Figure thumbnail gr2
      Figure 2Fetal frontal and limbic networks based on group-level ICA. The group-level ICA decomposed all rsfMRI data for all fetuses into a set of spatially independent components, each of which exhibited a unique time course. Two networks consisting of ICA-derived components were explored in the subsequent analyses: (A) a subcortical limbic network consisting of the bilateral amygdala and (B) a medial prefrontal network comprised of the left and right medial prefrontal cortex (mPFC). The peak of each component is marked with black edges.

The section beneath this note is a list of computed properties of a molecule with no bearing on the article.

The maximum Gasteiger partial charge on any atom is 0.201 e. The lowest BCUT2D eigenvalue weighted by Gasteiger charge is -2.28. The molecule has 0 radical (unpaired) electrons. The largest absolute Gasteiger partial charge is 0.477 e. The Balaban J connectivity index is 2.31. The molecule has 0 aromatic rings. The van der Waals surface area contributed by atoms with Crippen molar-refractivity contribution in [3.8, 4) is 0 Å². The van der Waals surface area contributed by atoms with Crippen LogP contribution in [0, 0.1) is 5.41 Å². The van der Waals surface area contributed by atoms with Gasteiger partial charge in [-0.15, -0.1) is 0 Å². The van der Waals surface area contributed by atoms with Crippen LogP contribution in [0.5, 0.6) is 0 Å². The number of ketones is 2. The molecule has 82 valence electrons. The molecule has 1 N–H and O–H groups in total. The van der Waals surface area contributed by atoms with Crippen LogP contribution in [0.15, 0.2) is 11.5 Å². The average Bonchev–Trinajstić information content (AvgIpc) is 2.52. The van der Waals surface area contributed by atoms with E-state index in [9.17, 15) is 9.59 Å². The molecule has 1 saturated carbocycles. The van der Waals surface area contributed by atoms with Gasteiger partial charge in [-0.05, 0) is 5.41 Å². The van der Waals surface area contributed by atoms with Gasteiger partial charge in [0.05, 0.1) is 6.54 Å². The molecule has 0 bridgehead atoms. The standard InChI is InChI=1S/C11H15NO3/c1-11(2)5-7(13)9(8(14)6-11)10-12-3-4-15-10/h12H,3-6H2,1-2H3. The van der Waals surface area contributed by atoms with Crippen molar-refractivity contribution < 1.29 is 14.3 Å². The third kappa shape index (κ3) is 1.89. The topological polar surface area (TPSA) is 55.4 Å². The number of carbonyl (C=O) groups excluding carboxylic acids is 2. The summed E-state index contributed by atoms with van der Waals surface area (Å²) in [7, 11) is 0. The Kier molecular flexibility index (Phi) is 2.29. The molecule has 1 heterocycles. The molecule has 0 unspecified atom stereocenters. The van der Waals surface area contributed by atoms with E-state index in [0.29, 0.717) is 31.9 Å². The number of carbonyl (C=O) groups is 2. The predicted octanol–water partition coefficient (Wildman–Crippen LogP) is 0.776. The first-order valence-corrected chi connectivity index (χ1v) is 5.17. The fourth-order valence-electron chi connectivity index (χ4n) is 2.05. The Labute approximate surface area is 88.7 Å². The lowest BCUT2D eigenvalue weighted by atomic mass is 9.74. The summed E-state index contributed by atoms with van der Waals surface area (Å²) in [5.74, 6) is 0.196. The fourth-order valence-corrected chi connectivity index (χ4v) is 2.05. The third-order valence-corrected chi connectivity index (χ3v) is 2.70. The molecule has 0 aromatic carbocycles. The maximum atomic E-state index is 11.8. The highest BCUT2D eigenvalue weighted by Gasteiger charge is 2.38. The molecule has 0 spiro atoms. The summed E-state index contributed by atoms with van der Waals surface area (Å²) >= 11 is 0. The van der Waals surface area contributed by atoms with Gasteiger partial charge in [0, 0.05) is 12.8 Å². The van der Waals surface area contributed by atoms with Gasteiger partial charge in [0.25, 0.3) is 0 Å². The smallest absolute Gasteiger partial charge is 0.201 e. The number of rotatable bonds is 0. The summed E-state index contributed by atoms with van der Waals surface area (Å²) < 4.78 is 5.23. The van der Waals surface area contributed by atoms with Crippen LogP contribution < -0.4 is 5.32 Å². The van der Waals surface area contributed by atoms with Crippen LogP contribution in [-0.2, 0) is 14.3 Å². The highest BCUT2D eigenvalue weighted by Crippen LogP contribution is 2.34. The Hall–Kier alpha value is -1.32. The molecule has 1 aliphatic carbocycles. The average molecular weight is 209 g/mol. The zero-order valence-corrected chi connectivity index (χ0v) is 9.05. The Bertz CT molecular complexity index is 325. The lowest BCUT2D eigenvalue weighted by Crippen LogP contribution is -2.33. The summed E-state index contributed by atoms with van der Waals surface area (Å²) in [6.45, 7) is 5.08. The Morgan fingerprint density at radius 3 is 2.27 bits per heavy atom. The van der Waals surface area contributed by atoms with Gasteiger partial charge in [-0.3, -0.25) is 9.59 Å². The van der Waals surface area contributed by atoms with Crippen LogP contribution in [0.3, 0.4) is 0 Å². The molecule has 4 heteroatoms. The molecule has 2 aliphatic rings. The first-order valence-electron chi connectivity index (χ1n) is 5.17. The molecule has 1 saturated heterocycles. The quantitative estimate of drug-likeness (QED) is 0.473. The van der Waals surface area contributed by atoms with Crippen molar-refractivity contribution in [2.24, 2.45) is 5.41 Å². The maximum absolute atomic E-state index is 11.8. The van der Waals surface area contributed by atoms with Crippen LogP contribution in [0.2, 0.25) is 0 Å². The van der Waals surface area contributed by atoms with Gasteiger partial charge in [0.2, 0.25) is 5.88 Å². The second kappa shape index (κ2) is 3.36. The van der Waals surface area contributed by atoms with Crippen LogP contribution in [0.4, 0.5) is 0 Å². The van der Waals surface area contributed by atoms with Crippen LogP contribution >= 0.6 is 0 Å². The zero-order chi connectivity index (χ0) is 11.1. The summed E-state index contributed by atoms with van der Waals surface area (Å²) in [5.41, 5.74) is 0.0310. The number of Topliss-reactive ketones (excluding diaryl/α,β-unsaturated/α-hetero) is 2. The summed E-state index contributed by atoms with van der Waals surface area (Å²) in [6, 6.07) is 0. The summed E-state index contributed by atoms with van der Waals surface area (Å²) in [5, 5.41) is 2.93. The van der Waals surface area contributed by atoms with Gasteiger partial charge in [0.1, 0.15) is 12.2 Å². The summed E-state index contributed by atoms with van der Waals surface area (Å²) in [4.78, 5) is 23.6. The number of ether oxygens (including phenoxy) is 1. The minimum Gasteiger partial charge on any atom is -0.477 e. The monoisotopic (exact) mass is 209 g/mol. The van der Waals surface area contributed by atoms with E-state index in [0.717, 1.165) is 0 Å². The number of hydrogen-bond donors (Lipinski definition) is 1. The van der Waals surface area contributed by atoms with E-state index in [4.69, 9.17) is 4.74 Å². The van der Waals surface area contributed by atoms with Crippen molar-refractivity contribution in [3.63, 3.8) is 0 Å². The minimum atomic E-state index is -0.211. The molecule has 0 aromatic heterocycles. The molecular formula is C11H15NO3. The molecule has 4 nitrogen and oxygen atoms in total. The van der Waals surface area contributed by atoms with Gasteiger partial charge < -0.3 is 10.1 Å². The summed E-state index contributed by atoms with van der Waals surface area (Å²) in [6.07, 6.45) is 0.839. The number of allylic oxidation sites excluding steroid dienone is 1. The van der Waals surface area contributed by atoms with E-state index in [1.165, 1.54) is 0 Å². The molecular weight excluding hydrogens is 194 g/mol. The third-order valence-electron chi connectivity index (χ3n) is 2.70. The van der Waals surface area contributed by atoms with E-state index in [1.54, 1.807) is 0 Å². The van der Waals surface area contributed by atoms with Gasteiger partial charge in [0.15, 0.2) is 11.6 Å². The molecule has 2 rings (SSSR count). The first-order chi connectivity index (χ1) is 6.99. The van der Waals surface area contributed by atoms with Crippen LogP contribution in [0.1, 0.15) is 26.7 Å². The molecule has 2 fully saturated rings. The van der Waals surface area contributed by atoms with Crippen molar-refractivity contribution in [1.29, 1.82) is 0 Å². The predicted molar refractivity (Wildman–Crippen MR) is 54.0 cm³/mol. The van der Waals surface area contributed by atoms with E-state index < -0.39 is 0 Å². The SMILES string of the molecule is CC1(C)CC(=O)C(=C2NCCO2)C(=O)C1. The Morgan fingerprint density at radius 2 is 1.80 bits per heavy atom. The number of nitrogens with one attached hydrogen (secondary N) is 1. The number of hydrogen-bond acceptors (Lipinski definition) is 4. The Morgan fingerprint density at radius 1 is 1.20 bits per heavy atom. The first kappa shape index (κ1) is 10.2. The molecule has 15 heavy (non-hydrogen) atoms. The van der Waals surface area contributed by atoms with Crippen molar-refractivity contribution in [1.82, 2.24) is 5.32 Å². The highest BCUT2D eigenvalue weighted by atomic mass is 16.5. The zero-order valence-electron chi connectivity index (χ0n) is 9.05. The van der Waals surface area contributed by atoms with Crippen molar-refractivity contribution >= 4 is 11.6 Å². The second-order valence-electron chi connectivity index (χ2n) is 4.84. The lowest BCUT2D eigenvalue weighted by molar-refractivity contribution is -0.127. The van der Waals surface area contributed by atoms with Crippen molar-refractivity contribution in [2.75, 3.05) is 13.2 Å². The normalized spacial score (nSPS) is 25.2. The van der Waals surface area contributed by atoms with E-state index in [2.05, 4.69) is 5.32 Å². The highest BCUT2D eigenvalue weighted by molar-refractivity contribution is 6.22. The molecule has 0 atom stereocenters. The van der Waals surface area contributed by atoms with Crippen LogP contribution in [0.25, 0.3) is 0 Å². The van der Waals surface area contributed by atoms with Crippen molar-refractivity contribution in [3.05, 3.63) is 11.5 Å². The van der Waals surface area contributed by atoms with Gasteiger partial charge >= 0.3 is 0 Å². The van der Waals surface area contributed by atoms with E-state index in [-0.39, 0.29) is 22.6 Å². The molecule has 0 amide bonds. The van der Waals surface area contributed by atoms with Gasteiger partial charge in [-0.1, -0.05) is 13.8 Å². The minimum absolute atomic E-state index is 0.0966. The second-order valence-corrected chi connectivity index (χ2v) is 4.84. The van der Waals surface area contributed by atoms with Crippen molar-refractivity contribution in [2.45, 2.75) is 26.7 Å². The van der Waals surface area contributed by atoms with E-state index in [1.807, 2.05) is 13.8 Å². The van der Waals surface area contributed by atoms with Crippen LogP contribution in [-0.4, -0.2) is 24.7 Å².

Table 2Location of ICA-derived network peaks.
      XYZ
      Limbic Network FC
      R limbic39-17
      L limbic-69-17
      mPFC Network FC
      R mPFC1536-2
      L mPFC-1536-2
      Note. A 4mm sphere was drawn around the above coordinates to define our ICA-derived limbic and mPFC seeds. Coordinates reflect the central voxel of each ROI, normalized to the Serag et al. (2012) fetal atlas (
      • Serag A.
      • Kyriakopoulou V.
      • Rutherford M.A.
      • Edwards A.D.
      • Hajnal J.V.
      • Aljabar P.
      • et al.
      A Multi-channel 4D Probabilistic Atlas of the Developing Brain: Application to Fetuses and Neonates.
      ).

      Child behavior analyses